By analogy with the ubiquitous ’emojis’ I suggest that we should call these energy icons Enojis. Who knows, it could just catch on…

## P is for Progressive, T is for Traditionalist, Z is for Zealot

The change of religion in Scotland, eager and vehement as it was, raised an epidemical enthusiasm, compounded of sullen scrupulousness and warlike ferocity, which, in a people whom idleness resigned to their own thoughts, and who, conversing only with each other, suffered no dilution of their zeal from the gradual influx of new opinions, was long transmitted in its full strength from the old to the young . . .
— Samuel Johnson, A Journey To The Western Islands Of Scotland [1775]

Old Andrew writes of a recent case in Scotland where a teacher was barred from teaching for two years because, for example, she “did not refer to success criteria” and “failed to recap the learning intentions at the end of the lesson”(!)

Well, to some extent I have been there, done that and got the t-shirt. I have been on the receiving end of the ‘support’ that doesn’t feel particularly supportive. However, it has never reached the disciplinary stage; in part, I suppose, because I learned to ‘play the game’ and stick in a few card sorts and the like. Teacher, know thou thy observer!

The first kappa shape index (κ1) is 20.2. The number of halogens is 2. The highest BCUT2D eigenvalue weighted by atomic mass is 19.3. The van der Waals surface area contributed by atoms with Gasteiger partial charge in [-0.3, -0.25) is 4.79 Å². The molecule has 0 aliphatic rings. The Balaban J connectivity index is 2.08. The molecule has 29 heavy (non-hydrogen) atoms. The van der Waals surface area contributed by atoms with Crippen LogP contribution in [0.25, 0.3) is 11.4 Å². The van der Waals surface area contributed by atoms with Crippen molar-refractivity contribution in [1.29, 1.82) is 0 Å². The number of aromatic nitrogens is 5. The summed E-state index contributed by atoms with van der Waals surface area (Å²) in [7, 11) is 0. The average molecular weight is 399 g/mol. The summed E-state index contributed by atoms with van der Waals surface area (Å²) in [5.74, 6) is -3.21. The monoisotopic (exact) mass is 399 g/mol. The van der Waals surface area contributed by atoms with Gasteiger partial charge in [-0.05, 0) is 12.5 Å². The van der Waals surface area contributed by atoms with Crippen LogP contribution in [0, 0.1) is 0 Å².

But I feel I have known what might be termed the “epidemical enthusiasm” of True Believers in the now defunct ‘Axis of Old-style-Ofsted’ model. And, yes, there was indeed a time when it seemed that many who favoured that model conversed “only with each other” and that there was no hope of any dilution of their zeal.

It is depressing to think that these discredited ideas still hold sway in parts of our education system.

That said, it seems to me that this is not automatically a consequence of progressive ideals; rather, it seems to me a consequence of a totalitarian mindset — an inability to trim one’s ideological sails to the winds of empirical reality, especially when one is in a position of power or authority.

And that, I think, is something that each of us — Positive Traditionalist* or Positive Progressivist* alike — needs to guard against.

*See @heymisssmith’s excellent post for further explanation of what I think is a useful expansion of the traditionalist vs. progressivist terminology.